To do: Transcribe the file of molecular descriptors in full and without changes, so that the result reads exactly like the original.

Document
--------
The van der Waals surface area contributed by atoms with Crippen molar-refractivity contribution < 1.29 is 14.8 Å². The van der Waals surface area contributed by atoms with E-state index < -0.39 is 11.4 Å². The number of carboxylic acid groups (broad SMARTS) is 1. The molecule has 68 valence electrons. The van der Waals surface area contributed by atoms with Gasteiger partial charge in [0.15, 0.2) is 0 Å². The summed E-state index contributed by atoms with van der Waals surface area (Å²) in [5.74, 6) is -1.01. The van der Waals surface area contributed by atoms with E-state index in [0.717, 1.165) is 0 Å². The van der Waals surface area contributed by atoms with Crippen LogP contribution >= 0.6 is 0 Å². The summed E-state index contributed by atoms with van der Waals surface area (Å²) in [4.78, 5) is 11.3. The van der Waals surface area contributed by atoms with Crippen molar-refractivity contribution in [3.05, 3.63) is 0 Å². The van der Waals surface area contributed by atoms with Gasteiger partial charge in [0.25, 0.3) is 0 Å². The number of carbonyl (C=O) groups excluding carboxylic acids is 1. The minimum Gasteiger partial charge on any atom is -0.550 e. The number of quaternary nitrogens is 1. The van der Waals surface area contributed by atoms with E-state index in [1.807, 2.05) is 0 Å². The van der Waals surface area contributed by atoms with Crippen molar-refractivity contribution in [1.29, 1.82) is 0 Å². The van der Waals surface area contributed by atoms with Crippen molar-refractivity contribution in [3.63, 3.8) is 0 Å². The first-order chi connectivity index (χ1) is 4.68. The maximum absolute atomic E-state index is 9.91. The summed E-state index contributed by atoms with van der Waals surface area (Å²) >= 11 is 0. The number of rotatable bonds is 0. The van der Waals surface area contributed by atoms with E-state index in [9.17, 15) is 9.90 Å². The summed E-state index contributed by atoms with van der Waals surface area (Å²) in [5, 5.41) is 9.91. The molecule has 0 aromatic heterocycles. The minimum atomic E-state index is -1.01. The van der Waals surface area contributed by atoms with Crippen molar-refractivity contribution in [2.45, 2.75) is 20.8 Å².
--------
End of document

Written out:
The van der Waals surface area contributed by atoms with Crippen molar-refractivity contribution < 1.29 is 14.8 Å². The van der Waals surface area contributed by atoms with E-state index < -0.39 is 11.4 Å². The number of carboxylic acid groups (broad SMARTS) is 1. The molecule has 68 valence electrons. The van der Waals surface area contributed by atoms with Gasteiger partial charge in [0.15, 0.2) is 0 Å². The summed E-state index contributed by atoms with van der Waals surface area (Å²) in [5.74, 6) is -1.01. The van der Waals surface area contributed by atoms with E-state index in [0.717, 1.165) is 0 Å². The van der Waals surface area contributed by atoms with Crippen LogP contribution >= 0.6 is 0 Å². The summed E-state index contributed by atoms with van der Waals surface area (Å²) in [4.78, 5) is 11.3. The van der Waals surface area contributed by atoms with Crippen molar-refractivity contribution in [3.05, 3.63) is 0 Å². The van der Waals surface area contributed by atoms with Gasteiger partial charge in [0.25, 0.3) is 0 Å². The number of carbonyl (C=O) groups excluding carboxylic acids is 1. The minimum Gasteiger partial charge on any atom is -0.550 e. The number of quaternary nitrogens is 1. The van der Waals surface area contributed by atoms with E-state index in [1.807, 2.05) is 0 Å². The van der Waals surface area contributed by atoms with Crippen molar-refractivity contribution in [1.29, 1.82) is 0 Å². The van der Waals surface area contributed by atoms with Crippen molar-refractivity contribution in [3.63, 3.8) is 0 Å². The first-order chi connectivity index (χ1) is 4.68. The maximum absolute atomic E-state index is 9.91. The summed E-state index contributed by atoms with van der Waals surface area (Å²) >= 11 is 0. The number of rotatable bonds is 0. The van der Waals surface area contributed by atoms with E-state index in [9.17, 15) is 9.90 Å². The summed E-state index contributed by atoms with van der Waals surface area (Å²) in [5, 5.41) is 9.91. The molecule has 0 aromatic heterocycles. The minimum atomic E-state index is -1.01. The van der Waals surface area contributed by atoms with Crippen molar-refractivity contribution in [2.45, 2.75) is 20.8 Å².